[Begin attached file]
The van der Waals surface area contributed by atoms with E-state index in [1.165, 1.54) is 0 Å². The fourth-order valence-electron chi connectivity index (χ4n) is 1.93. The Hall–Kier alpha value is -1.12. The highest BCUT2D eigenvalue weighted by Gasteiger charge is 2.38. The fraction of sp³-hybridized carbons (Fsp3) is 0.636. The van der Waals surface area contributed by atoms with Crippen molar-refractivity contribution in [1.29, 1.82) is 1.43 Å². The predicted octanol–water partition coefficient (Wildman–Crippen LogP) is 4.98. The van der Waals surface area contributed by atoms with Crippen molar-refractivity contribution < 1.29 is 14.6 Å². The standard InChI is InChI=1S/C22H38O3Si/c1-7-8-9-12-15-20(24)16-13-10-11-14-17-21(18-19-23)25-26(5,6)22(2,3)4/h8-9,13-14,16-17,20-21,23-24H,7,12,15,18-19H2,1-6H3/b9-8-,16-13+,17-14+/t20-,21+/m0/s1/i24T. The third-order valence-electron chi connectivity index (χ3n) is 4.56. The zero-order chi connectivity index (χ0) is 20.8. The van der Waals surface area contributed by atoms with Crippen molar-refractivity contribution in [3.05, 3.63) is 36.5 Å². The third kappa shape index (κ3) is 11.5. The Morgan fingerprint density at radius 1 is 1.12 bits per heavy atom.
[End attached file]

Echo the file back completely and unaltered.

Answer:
The van der Waals surface area contributed by atoms with E-state index in [1.165, 1.54) is 0 Å². The fourth-order valence-electron chi connectivity index (χ4n) is 1.93. The Hall–Kier alpha value is -1.12. The highest BCUT2D eigenvalue weighted by Gasteiger charge is 2.38. The fraction of sp³-hybridized carbons (Fsp3) is 0.636. The van der Waals surface area contributed by atoms with Crippen molar-refractivity contribution in [1.29, 1.82) is 1.43 Å². The predicted octanol–water partition coefficient (Wildman–Crippen LogP) is 4.98. The van der Waals surface area contributed by atoms with Crippen molar-refractivity contribution < 1.29 is 14.6 Å². The standard InChI is InChI=1S/C22H38O3Si/c1-7-8-9-12-15-20(24)16-13-10-11-14-17-21(18-19-23)25-26(5,6)22(2,3)4/h8-9,13-14,16-17,20-21,23-24H,7,12,15,18-19H2,1-6H3/b9-8-,16-13+,17-14+/t20-,21+/m0/s1/i24T. The third-order valence-electron chi connectivity index (χ3n) is 4.56. The zero-order chi connectivity index (χ0) is 20.8. The van der Waals surface area contributed by atoms with Crippen molar-refractivity contribution in [3.05, 3.63) is 36.5 Å². The third kappa shape index (κ3) is 11.5. The Morgan fingerprint density at radius 1 is 1.12 bits per heavy atom.